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Basic Assumptions of Relevance Theory





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D. Sperber, D. Wilson and Relevance Theory

References

 

1. Carston R. Relevance Theory, Grice and the Neo-Griceans : A Response to Laurence Horn’s “Current Issues in Neo-Gricean Pragmatics” / Robyn Carston // Intercultural Pragmatics. – 2005. – vol. 2/3. – P. 303-319.

2. Recanati F. Literal Meaning / François Recanati. – Cambridge : Cambridge University Press, 2004.

 

 

Issues Discussed:

1. Basic assumptions of relevance theory

2. The principles of relevance

3. Implicated premises and conclusions

 

Following Grice's model, understanding what someone means by an utterance is a matter of inferring the speaker's communicative intention: the hearer uses all kinds of information available to get at what the speaker intended to convey. The semantic information obtained by decoding the sentence uttered is but one example of such information. But much more information has to be used to infer what the speaker meant — that includes both what he said and what he implicated — by his utterance. So central is intention-recognition to understanding language that the code model, with autonomous semantics at its core, should largely be abandoned in favor of the inferential model. One kind of pragmatic reasoning pervades language use, near-side and far-side, and the areas in which the code model is applicable are basically marginal.

The need for supplementary information is too pervasive and too important to be a matter of something specifically linguistic, as might be suggested by Grice's conversational principle and maxims. Dan Sperber and Deirde Wilson see the fundamental mechanism of such inferences as going well beyond language, and beyond humans [7]. In terms of Carston's distinctions, relevance theory departs from Grice's philosophical project, and aims at an empirical psychological theory of human cognition and communication [1]. Sperber and Wilson see the phenomenon they call ‘relevance’ as a psychological phenomenon basic to the lives not only of humans but of all animals with a cognitive repertoire sophisticated enough to have choices about which environmental cues to attend to. Evolution shapes the phenomenon of relevance; an animal's attention is drawn to environmental cues that provide the most crucial information. Sounds of an approaching cat grabs a bird's attention away from a worm; parents are alert to the sounds of their baby's crying. The phenomenon is extended through learning; the squeal of brakes grabs a driver's attention away from a pretty sunset. And the cues can be conventional; the dinner bell grabs the attention of the hungry child. The phenomenon of relevance in language is another manifestation of this very general phenomenon. ‘Relevance’ in relevance theory, then, should not be taken to be just our ordinary conception of relevance; nor should it be equated with the ‘relevance’ of Grice's maxim, although it is connected to that and intended to provide a deepened understanding of what underlies the maxim.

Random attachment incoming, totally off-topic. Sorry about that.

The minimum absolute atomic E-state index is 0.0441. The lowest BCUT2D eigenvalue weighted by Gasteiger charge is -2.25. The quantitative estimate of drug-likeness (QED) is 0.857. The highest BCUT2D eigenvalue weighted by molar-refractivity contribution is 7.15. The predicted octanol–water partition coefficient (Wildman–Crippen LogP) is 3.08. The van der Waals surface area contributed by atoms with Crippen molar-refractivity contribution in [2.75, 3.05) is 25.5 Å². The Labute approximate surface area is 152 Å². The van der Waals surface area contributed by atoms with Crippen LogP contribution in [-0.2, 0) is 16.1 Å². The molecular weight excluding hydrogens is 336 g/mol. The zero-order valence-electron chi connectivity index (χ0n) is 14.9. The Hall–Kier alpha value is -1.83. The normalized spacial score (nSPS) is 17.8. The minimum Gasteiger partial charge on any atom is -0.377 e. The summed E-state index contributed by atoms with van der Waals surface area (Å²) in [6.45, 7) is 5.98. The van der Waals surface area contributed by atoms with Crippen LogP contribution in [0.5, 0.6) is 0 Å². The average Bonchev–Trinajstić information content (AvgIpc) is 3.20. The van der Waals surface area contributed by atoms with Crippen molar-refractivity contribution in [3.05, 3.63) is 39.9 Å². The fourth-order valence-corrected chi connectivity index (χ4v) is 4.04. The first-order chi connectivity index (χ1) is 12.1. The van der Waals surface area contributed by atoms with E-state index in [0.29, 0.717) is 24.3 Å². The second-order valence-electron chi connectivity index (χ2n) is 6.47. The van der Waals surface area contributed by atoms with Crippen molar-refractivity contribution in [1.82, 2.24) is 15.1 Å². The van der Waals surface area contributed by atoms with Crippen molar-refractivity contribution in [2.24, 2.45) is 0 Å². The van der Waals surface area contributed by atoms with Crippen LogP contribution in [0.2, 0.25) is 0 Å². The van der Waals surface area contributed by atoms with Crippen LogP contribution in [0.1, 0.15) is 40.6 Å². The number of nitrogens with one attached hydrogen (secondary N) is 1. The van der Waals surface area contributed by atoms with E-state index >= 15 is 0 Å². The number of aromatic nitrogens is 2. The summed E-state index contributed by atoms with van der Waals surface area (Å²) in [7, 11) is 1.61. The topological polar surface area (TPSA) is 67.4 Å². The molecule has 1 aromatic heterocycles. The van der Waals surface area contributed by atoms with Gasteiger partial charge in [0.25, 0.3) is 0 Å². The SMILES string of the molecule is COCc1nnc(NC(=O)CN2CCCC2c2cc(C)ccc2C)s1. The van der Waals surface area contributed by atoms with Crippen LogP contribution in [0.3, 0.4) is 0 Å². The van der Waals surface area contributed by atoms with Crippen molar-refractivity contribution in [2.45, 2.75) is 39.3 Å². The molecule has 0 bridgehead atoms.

Relevance theory emphasizes that the rules of language leave all sorts of issues open. Some words have too many meanings: ambiguity. Others have too little meaning: ‘he,’ or ‘that.’ Decoding alone won't determine which meaning the speaker is using, or which object he intends to refer to with a pronoun. So even before we get to what is said, communication involves intentions on the part of the speaker that go beyond what he "codes-up" into language, and inferences on the part of the hearer that go beyond decoding. And of course when we consider what is conveyed beyond saying, the coding model is even less adequate. In all of these ways in which knowledge of convention falls short, relevance fills the gap.

A second difference rooted in the psychological conception of pragmatics is reliance on the representational theory of mind. The tenets of relevance theory are couched in talk of processing representations, rather than, and sometimes in addition to, the ordinary terminology of philosophical psychology.

Thus, instead of Grice's cooperative principle and conversational maxims, relevance theory postulates principles of relevance, which stem from the applicability of the general phenomenon of relevance to linguistic situations in the context of a representational theory of mind.

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